July 20, 1969: With the speedometer pegged at 80 miles per hour (the speed limit on I-70 in Kansas at that time), my Ford Torino headed eastward towards St. Louis after a visit to in-laws in Colorado.

With the AM radio tuned to whatever station we could find, we listened to news reports of the Apollo 11 lunar lander as astronauts Buzz Aldrin and Neil Armstrong guided it to the surface of the moon.

At 3:17 p.m. central time, the words came: "Houston: Tranquility base here. The Eagle has landed."

Horns sounded on cars all around us. People waved at each other. Even at 80 miles per hour you could feel the excitement around you. We heard — and witnessed — a historic moment.

We pulled over at a rest stop a few miles later where people milled around and celebrated the moment. A musician strummed a guitar and sang. We joined in the celebration before climbing back into the Torino to continue the drive to St. Louis.

We would get home just in time to turn on the TV and watch the grainy, black & white feed as Armstrong jumped off the final rung of the Lunar Lander ladder to the surface of the moon with his long-rehearsed words: "That’s one small step for man, one giant leap for mankind."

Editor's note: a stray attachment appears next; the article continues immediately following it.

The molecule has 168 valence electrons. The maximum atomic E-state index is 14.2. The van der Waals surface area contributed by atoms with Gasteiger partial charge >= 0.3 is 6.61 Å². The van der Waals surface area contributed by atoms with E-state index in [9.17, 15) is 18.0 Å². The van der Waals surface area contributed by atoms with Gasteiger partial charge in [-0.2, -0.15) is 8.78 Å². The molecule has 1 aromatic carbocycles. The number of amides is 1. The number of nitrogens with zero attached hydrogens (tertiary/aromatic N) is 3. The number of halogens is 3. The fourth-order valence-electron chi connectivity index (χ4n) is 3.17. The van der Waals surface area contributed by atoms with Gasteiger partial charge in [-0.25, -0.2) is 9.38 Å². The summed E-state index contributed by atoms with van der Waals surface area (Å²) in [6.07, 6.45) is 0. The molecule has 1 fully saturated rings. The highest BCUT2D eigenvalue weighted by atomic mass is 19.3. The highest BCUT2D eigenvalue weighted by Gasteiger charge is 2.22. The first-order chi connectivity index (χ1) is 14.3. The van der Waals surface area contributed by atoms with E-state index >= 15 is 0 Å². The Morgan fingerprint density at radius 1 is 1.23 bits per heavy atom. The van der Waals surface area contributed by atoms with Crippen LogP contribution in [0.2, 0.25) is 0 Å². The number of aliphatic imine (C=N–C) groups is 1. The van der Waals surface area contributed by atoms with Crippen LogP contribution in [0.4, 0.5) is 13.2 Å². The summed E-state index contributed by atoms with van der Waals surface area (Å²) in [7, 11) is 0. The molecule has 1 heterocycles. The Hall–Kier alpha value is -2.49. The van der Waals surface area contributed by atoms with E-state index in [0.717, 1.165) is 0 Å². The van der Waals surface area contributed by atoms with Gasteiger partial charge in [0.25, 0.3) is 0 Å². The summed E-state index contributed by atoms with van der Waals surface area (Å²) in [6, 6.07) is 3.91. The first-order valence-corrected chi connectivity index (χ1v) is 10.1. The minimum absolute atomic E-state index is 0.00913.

I heard noises outside the window of our apartment in Lewis & Clark Tower in north St. Louis County and stepped out on the balcony to find neighbors partying on other balconies. The parties continued into the next day.

Now, 40 years later, I remember every detail of that day. We felt pride in our country, in the accomplishment of putting a man on the moon, fulfilling a goal set by President John F. Kennedy earlier in the decade.

America reached a high point on June 20, 1969. Many low points would follow: Dissatisfaction with the war in Vietnam, Watergate, loss of confidence in our government and its leaders.

The pessimism that dominates our society today is a far cry from the upbeat feelings of that day in 1969. Back then we still believed in the myth called the American dream.

Now, for many, that dream is a nightmare. We are a nation split by deep ideological and philosophical divides, an angry and frustrated populace with no faith in our government and little faith in our own resolve.

Four decades ago, at that rest stop on I-70 in Kansas, a young man passed around a bottle of wine and danced a jig.

"Ain’t this country great? We’re on top of the world," he said.

Yes, we were…then. I just wonder if we have the resolve to return.

Comments are closed.